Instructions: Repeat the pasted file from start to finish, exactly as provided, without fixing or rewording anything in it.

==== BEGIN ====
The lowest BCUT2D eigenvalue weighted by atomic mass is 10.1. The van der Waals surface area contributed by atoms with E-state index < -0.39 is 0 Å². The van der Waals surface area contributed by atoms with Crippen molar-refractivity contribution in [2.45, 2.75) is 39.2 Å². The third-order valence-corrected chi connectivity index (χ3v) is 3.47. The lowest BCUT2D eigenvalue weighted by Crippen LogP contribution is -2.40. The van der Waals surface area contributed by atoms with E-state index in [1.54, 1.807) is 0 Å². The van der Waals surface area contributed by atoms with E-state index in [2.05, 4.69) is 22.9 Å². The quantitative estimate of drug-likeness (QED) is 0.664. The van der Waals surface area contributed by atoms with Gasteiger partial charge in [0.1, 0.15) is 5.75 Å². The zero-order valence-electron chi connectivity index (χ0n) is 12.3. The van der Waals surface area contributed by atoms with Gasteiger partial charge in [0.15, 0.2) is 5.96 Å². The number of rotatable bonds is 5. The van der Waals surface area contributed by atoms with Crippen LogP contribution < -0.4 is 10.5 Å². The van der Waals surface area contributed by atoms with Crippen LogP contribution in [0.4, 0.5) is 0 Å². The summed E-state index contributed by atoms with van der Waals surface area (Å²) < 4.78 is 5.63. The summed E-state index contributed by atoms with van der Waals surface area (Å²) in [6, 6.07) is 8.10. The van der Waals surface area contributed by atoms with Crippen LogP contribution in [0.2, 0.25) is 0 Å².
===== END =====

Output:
The lowest BCUT2D eigenvalue weighted by atomic mass is 10.1. The van der Waals surface area contributed by atoms with E-state index < -0.39 is 0 Å². The van der Waals surface area contributed by atoms with Crippen molar-refractivity contribution in [2.45, 2.75) is 39.2 Å². The third-order valence-corrected chi connectivity index (χ3v) is 3.47. The lowest BCUT2D eigenvalue weighted by Crippen LogP contribution is -2.40. The van der Waals surface area contributed by atoms with E-state index in [1.54, 1.807) is 0 Å². The van der Waals surface area contributed by atoms with E-state index in [2.05, 4.69) is 22.9 Å². The quantitative estimate of drug-likeness (QED) is 0.664. The van der Waals surface area contributed by atoms with Gasteiger partial charge in [0.1, 0.15) is 5.75 Å². The zero-order valence-electron chi connectivity index (χ0n) is 12.3. The van der Waals surface area contributed by atoms with Gasteiger partial charge in [0.15, 0.2) is 5.96 Å². The number of rotatable bonds is 5. The van der Waals surface area contributed by atoms with Crippen LogP contribution < -0.4 is 10.5 Å². The van der Waals surface area contributed by atoms with Crippen LogP contribution in [0.4, 0.5) is 0 Å². The summed E-state index contributed by atoms with van der Waals surface area (Å²) < 4.78 is 5.63. The summed E-state index contributed by atoms with van der Waals surface area (Å²) in [6, 6.07) is 8.10. The van der Waals surface area contributed by atoms with Crippen LogP contribution in [0.2, 0.25) is 0 Å².